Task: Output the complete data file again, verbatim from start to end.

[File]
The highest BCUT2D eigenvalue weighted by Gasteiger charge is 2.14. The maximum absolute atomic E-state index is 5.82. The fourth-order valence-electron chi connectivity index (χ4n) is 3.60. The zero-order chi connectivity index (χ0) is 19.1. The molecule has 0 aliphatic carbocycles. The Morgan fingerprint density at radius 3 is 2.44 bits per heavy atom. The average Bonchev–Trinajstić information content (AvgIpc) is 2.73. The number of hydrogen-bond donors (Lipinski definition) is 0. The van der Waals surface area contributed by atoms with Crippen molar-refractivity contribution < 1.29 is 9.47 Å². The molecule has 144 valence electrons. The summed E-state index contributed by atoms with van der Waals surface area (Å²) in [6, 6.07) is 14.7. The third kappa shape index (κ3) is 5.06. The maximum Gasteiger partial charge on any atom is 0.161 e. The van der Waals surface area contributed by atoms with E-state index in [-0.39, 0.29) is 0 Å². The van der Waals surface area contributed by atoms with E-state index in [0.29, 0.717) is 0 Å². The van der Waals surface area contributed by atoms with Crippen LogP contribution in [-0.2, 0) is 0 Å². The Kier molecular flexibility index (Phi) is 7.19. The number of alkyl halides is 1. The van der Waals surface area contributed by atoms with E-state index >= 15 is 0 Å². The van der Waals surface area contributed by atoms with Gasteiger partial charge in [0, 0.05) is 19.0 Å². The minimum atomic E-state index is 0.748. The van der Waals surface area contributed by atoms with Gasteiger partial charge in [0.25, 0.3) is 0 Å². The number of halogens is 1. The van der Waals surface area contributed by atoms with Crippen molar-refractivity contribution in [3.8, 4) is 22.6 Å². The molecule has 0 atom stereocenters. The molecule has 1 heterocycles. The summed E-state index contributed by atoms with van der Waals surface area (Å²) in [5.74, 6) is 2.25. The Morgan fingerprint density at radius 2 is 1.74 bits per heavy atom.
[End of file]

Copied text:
The highest BCUT2D eigenvalue weighted by Gasteiger charge is 2.14. The maximum absolute atomic E-state index is 5.82. The fourth-order valence-electron chi connectivity index (χ4n) is 3.60. The zero-order chi connectivity index (χ0) is 19.1. The molecule has 0 aliphatic carbocycles. The Morgan fingerprint density at radius 3 is 2.44 bits per heavy atom. The average Bonchev–Trinajstić information content (AvgIpc) is 2.73. The number of hydrogen-bond donors (Lipinski definition) is 0. The van der Waals surface area contributed by atoms with Crippen molar-refractivity contribution < 1.29 is 9.47 Å². The molecule has 144 valence electrons. The summed E-state index contributed by atoms with van der Waals surface area (Å²) in [6, 6.07) is 14.7. The third kappa shape index (κ3) is 5.06. The maximum Gasteiger partial charge on any atom is 0.161 e. The van der Waals surface area contributed by atoms with E-state index in [-0.39, 0.29) is 0 Å². The van der Waals surface area contributed by atoms with E-state index in [0.29, 0.717) is 0 Å². The van der Waals surface area contributed by atoms with Crippen LogP contribution in [-0.2, 0) is 0 Å². The Kier molecular flexibility index (Phi) is 7.19. The number of alkyl halides is 1. The van der Waals surface area contributed by atoms with E-state index >= 15 is 0 Å². The van der Waals surface area contributed by atoms with Gasteiger partial charge in [0, 0.05) is 19.0 Å². The minimum atomic E-state index is 0.748. The van der Waals surface area contributed by atoms with Gasteiger partial charge in [0.25, 0.3) is 0 Å². The number of halogens is 1. The van der Waals surface area contributed by atoms with Crippen molar-refractivity contribution in [3.8, 4) is 22.6 Å². The molecule has 0 atom stereocenters. The molecule has 1 heterocycles. The summed E-state index contributed by atoms with van der Waals surface area (Å²) in [5.74, 6) is 2.25. The Morgan fingerprint density at radius 2 is 1.74 bits per heavy atom.